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5. Edwin Van Der Sar (Juventus To Fulham): As a surging Fulham returned to the top-flight in 2001, Al-Fayed’s millions brought in a whole host of names, however it would be Edwin Van Der Sar arriving from Juventus for £7 million who would prove the key man for The Cottagers over the coming seasons. The big Dutchman helped Fulham maintain their Premier League status for the following 4 years before earning himself a move to perennial champions Man United, eventually capturing himself 4 Premier League winners medals and lifting the Champions League Trophy.

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6. Fabrizio Ravenelli (Juventus To Middlesbrough): Whilst he only remained at Middlesborough for a season, the white-haired Italian had a profound impact on the Premier League following a £7 million pound move from Juventus.  Ravanelli helped fire Boro to League and FA Cup finals in 1997 with 17 goals along the way. Quite how Boro were relegated that year remains a mystery, but the shocking white hair and that howitzer of a left foot will remain engrained in the memory of English football fans for years to come...

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7. Marcel Desailly (Milan To Chelsea): After winning pretty much everything with AC Milan in the 90’s, Desailly moved to Chelsea in 1998, where he spent a happy six years captaining the Blues, appearing 222 times and thwarting Premier League strikers alongside partner-in-crime Frank Lebeouf. Surely one of the greatest defenders ever to grace the Premier League, Desailly won an impressive 74 caps for his country whilst at Chelsea- a record only surpassed by Frank Lampard. Along with winning an F.A cup with the Blues during more humble financial times, Desailly  surely deserves credit in part for the early development of John Terry, the pair playing together until Desailly left in 2004.

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8. Gianluca Vialli (Juventus To Chelsea): Vialli’s makes this list on merit, but also because there needs to be more player-managers in the world. Joining Ruud Gullit’s Chelsea in 1996, Vialli bagged 40 times for the Blues in three seasons, however it was the striker's determination, willingness to track back and commitment to the cause which won hearts at Stamford Bridge. Despite his playing achievements it would be his managerial exploits that would send him down in Chelsea folklore. Without the billions of Abramovic the bald-headed Italian won the Cup Winners Cup and Coca Cola cup in his first season in charge at The Bridge; and all whilst wearing his shin pads.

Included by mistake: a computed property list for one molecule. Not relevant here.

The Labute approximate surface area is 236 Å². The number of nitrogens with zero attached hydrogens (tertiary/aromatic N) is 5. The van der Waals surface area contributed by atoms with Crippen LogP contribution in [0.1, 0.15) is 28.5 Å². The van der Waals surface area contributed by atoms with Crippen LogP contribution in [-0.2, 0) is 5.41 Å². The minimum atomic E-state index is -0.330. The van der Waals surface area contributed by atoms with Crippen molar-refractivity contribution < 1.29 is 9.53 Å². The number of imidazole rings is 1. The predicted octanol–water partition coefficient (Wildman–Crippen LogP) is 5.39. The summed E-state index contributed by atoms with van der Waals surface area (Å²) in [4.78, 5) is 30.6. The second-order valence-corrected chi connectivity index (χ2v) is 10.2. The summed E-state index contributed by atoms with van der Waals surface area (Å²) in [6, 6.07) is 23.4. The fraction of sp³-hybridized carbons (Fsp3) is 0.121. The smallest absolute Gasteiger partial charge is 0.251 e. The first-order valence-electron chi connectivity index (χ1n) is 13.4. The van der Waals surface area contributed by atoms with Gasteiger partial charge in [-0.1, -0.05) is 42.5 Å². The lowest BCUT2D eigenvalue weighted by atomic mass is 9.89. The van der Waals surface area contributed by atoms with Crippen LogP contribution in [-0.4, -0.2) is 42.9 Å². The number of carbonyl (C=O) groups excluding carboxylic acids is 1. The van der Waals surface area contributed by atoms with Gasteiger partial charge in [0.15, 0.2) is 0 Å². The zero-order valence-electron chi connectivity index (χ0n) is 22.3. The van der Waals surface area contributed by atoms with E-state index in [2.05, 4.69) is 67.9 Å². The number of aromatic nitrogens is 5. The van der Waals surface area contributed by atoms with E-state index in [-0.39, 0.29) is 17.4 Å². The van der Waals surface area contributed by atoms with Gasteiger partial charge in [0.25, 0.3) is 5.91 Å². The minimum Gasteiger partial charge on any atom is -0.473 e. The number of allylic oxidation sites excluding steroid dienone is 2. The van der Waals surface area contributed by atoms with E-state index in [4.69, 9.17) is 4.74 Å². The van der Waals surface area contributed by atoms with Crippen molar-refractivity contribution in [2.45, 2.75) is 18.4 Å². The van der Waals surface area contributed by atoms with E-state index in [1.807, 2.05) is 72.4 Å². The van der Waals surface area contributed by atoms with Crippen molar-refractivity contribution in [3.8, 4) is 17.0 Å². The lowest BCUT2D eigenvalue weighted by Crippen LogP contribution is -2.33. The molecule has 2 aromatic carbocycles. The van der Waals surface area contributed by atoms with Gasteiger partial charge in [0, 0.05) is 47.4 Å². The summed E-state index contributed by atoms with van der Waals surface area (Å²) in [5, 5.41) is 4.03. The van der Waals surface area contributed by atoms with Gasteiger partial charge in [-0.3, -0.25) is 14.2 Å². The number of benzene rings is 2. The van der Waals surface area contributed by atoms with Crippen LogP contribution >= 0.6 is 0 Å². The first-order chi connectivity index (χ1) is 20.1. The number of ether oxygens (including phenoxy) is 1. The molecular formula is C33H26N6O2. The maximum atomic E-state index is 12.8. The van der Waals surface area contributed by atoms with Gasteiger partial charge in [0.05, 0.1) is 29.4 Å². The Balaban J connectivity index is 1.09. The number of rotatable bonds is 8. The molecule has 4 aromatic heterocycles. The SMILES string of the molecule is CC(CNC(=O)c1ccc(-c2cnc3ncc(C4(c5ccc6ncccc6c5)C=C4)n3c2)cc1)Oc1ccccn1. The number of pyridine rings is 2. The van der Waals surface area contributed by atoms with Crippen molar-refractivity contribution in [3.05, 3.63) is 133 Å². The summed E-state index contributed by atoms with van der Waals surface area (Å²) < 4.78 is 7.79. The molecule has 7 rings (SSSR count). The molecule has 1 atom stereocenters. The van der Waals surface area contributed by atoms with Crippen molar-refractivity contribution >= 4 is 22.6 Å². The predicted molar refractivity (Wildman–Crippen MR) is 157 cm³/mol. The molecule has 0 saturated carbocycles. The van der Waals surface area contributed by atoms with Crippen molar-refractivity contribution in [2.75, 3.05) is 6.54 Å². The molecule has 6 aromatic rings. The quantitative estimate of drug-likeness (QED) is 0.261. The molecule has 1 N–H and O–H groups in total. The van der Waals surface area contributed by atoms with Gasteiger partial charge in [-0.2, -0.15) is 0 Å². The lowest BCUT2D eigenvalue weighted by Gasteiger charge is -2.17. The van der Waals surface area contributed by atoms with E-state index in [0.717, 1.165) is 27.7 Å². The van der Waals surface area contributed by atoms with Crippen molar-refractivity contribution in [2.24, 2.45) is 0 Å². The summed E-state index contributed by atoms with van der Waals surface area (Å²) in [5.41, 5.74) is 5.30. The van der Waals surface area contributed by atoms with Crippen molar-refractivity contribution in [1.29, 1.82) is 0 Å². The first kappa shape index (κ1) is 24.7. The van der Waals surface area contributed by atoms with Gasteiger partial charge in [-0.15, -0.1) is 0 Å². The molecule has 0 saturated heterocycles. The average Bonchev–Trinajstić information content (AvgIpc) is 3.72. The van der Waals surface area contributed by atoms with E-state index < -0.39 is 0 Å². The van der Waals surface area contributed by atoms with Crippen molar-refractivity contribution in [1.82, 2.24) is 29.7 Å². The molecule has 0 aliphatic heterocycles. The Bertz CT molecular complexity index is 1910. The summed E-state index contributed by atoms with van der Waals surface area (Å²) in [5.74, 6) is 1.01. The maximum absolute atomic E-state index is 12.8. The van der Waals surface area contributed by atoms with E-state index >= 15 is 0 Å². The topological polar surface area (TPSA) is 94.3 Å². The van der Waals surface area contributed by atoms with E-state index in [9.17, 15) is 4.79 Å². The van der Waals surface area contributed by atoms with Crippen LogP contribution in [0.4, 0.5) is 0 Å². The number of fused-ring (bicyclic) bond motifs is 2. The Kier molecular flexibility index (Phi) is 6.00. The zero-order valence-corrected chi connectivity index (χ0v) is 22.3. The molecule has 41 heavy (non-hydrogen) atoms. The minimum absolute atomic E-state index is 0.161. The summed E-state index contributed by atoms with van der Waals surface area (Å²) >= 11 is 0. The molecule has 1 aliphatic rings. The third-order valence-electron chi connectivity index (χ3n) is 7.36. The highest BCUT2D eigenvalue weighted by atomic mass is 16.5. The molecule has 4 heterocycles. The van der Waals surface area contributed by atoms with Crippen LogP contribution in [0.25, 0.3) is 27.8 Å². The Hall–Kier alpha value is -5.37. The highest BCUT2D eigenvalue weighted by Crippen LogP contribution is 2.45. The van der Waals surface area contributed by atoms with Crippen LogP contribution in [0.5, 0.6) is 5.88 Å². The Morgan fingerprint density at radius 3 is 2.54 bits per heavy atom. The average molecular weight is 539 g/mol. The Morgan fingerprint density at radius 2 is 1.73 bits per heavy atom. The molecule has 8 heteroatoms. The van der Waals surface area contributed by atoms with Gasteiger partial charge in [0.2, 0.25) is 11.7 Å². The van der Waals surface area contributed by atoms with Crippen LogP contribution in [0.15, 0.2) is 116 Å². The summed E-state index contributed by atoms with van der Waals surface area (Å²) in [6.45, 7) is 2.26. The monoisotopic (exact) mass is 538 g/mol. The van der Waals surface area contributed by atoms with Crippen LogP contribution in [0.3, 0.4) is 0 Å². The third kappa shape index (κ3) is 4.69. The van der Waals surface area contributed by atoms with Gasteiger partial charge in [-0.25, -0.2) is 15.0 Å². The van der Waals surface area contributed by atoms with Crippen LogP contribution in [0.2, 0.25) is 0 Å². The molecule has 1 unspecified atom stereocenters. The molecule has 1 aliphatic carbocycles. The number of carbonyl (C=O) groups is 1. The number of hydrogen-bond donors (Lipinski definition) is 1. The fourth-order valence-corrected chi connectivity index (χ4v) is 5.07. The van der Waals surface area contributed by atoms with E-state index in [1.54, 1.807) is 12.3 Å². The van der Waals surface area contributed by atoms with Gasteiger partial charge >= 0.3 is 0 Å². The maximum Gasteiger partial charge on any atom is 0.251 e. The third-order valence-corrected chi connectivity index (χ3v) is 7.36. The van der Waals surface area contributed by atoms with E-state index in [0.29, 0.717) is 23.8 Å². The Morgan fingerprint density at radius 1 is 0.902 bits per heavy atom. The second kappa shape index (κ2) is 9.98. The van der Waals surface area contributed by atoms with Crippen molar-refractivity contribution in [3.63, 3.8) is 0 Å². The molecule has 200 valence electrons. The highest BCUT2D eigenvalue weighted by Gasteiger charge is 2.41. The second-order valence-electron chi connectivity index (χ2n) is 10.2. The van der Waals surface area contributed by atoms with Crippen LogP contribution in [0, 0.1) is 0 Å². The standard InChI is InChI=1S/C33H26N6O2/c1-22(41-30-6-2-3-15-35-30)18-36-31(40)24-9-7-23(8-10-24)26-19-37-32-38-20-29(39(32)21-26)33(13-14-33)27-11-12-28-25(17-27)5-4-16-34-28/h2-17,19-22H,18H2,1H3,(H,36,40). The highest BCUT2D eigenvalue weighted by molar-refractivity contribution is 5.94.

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9. Benito Carbone (Inter To Sheffield Wednesday): Carbone’s 3 year spell at Sheffield Wednesday following a £3 million move from Inter must’ve felt like a lifetime for the forward. Not that it wasn’t enjoyable- the forward found his best form at Hillsborough, scoring 25 times- but playing for a total of 16 other clubs throughout his career, it’s safe to say it was the closest he got to a testimonial. Carbone, alongside Di Canio provided the Wednesday faithful with tricks, flicks and extra bit of flair that have seen him remembered as a true great for the club.

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10. Stefano Eranio (Milan To Derby County): After winning 3 league titles and reaching two Champions League finals with Milan, there really is only one place to go… Derby, obviously. In all seriousness though, Derby’s capture of Eranio, on a free transfer no less, must be considered one of the greatest bits of business the Premier League has ever seen. Known for his ball control and incredible passing range Eranio, like Carboni managed to make an impact on the club in such a short space of time, the midfielder going on to appear in Derby's all-time greatest XI despite only 4 seasons with the club.